How can improvisation help us to perform better at higher classical music levels?

A very good question here asking about the value of developing skills in improvisation in relation to higher level performance.

For many classically trained musicians improvisation can appear to be a rather unnecessary skill: Surely, the music you play is on the page? All you have to do is read the notes and other instructions. After enough practice shouldn’t you be able to play it fluently and accurately enough to enable a successful performance?

However, this is missing something really important – SPONTANEITY. Imagine how boring music would sound if it was played by robots!

It is also very limiting. Classical music doesn’t just belong in a museum – it is still with us and is still being created. Here in the 21st century music exists in so many different ways and we cannot approach our teaching and learning with blinkers on.

Back in the Baroque and Classical age improvisation was much more commonplace: A keyboard player would improvise from a figured bass, a concerto soloists would improvise a cadenza, and organists were (and still are) expected to improvise to cover the silences in a church service.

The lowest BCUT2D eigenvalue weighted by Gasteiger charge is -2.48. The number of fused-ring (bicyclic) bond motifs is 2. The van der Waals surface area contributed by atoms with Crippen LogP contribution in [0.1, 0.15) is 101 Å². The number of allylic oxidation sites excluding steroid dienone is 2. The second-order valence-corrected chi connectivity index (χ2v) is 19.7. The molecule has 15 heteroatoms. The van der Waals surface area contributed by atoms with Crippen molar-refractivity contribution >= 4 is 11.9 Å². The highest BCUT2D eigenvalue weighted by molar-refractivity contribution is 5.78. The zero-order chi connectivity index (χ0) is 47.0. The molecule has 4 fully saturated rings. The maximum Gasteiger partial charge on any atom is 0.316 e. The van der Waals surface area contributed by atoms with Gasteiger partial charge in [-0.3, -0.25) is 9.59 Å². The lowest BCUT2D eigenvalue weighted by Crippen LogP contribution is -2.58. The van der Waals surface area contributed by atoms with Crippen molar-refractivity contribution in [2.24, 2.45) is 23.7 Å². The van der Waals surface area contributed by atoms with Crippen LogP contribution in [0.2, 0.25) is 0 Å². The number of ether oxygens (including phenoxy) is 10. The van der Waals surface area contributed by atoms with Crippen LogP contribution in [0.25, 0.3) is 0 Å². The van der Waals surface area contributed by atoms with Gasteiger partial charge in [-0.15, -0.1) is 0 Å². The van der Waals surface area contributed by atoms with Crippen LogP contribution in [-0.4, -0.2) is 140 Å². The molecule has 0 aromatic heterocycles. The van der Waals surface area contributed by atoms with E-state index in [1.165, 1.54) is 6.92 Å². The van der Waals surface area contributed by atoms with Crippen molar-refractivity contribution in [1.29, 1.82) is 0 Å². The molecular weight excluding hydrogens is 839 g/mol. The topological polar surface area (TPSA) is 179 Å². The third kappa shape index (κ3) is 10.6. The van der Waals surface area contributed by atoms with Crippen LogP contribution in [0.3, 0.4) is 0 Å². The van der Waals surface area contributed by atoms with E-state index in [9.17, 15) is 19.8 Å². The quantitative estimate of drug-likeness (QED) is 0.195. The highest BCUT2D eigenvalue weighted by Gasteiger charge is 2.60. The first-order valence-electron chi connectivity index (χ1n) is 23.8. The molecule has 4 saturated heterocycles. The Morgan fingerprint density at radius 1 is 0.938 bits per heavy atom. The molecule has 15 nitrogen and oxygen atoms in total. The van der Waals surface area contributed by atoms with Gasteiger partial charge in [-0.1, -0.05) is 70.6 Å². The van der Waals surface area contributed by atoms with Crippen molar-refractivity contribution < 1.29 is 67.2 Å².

Improvisation can be a very liberating experience, building an empathy with your instrument, and a bridge between your technical skills and your creativity.

It also enables understanding of things like harmony, melody and structure in a practical way rather than just reading about it in a text book.

I am not suggesting improvisation would replace anything, but that it should be an integral aspect of learning from the very beginning if we are to produce a generation of fully formed and fully rounded musicians for the future.

Nicholas Keyworth

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